[By Thom Fladung, Hennes Communications]
Remember the good old days – like, oh a few months ago – when one of the major threats to reputation was getting caught up in critical news coverage or disparaging social media chatter?
That was then. This is now: Try fighting to save that reputation when you’re under attack from a fake news site or a false tweet goes hyper-viral.
Ask Pepsi, which came under fire when it was “reported” the CEO said Donald Trump supporters should “take their business elsewhere.” Calls for a boycott of Pepsi quickly followed across social media. Except, as Snopes and numerous others reported, Pepsi CEO Indra Nooyi never said that. She did offer that she’d talked to employees upset that Hillary Clinton lost, but Nooyi congratulated Trump on his win calling it “the process of democracy.” And you don’t have to hope the reporter got it right: Nooyi is on video.
New Balance faced the wrath of the opposite end of our divided political state. The U.S.-based shoe company’s VP of public affairs told the Wall Street Journal that “with President-elect Trump, we feel things are going to move in the right direction” in answer to a question about the Trans-Pacific Partnership Trade Agreement, which Trump opposes – as do Clinton and Bernie Sanders. Trump opponents interpreted this as New Balance supporting all of Trump’s positions, and they took to social media to set New Balance shoes on fire and – see if this sounds familiar – call for a boycott. It didn’t help when The Daily Stormer website – popular with anti-Semitic white supremacists – offered that New Balance’s “brave act has just made them the official brand of the Trump revolution.”
There may be a basic lesson for corporate leaders here about the tenor of our times: If people think you oppose Trump, you’ll be boycotted. If people think you support Trump, you’ll be boycotted.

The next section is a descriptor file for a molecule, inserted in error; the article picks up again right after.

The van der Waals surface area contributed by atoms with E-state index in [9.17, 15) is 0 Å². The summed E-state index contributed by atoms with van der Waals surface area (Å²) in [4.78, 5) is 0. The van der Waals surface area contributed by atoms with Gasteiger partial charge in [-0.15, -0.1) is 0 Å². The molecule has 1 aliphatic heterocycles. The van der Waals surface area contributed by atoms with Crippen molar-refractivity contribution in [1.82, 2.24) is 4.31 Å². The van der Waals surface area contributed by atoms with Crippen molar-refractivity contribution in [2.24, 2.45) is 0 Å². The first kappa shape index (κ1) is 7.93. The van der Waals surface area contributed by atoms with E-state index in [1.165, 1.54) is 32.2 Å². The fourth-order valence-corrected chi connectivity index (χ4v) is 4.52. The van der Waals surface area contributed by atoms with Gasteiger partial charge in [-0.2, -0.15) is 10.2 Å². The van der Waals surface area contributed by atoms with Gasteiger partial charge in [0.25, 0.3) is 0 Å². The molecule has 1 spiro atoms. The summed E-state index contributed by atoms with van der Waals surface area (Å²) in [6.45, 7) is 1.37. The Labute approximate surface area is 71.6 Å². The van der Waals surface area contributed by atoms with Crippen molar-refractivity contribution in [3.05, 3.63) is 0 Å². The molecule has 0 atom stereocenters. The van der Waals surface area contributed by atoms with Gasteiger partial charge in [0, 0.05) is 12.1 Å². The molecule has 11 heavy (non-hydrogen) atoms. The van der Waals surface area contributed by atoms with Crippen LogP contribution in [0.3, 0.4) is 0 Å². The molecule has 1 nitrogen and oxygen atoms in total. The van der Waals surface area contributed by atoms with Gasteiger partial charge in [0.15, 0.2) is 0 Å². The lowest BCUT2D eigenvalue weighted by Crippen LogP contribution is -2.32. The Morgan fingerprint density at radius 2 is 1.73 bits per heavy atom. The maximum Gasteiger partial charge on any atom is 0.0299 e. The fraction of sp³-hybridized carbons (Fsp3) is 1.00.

Beyond that, though, are the sobering challenges for people who care about their reputation and brand having to take on this runaway trend of fake news amid the ever-changing “rules” of effective social media use.
Stories about fake news are suddenly everywhere. In a move that would be funny if it weren’t also sad, PBS featured this headline recently: 5 important stories that aren’t fake news. (Whereupon, I’m sure, some critic somewhere insisted the PBS stories were fake.)
To be sure, fake news isn’t new. This trend is just the latest that indicates we’re reliving the “yellow journalism” era of the late 1800s and early 1900s, when printing presses and paper suddenly were cheap, and newspapers were springing up everywhere, leading to intense competition for attention that prompted sensational and even made-up stories. (Again, sound familiar?)
What if you’re caught up in a fake news story, with your reputation on the line? A piece by Ilyse Liffreing of Campaign US, picked up by PR World, offered some tips, including reacting quickly and enlisting every employee to help defend your brand.
We’ll add some of Hennes Communications’ principles for effective use of social media. But the first rule we’ll suggest is don’t fall in love with the rules, because they’re changing constantly.
Consider that one of the most infamous episodes of a false report gaining huge traction during the presidential campaign involved a single tweet from a man who posted pictures of buses and said they were evidence of paid protesters being bused to demonstrations against Trump. They weren’t. The buses were for attendees of a nearby software conference.
Nevertheless that post was shared at least 16,000 times on Twitter and 350,000 times on Facebook, as the New York Times’ Sapna Maheshwari outlines in the excellent “How Fake News Goes Viral: A Case Study.”
For people who study reputation management on social media, the twist was this: The original Tweeter had 40 followers. And one of the “rules” has been to assess the threat and avoid adding fuel to the fire by reacting to a critic with few followers. The bus tweet is an extreme example, as it came amid the most hyper-charged national election in memory. It’s also, though, a reminder that the potential damage from a social media post cannot be judged solely by the initial audience.
Here are some other guidelines to consider:
“Technology changes, but human nature doesn’t,” David Mikkelson, editor of famed fact-checking site snopes.com, told the Washington Post. “People want to believe the same things for the same reasons, and spread the same kind of stories. It’s just, instead of talking over their back fence, they’re on Facebook.”
Thom Fladung worked at newspapers for 33 years and hated it whenever a newspaper tried an April Fools prank. For more on how to effectively communicate amid a crisis or reputation-challenging event, contact Hennes Communications and ask about our social media training sessions.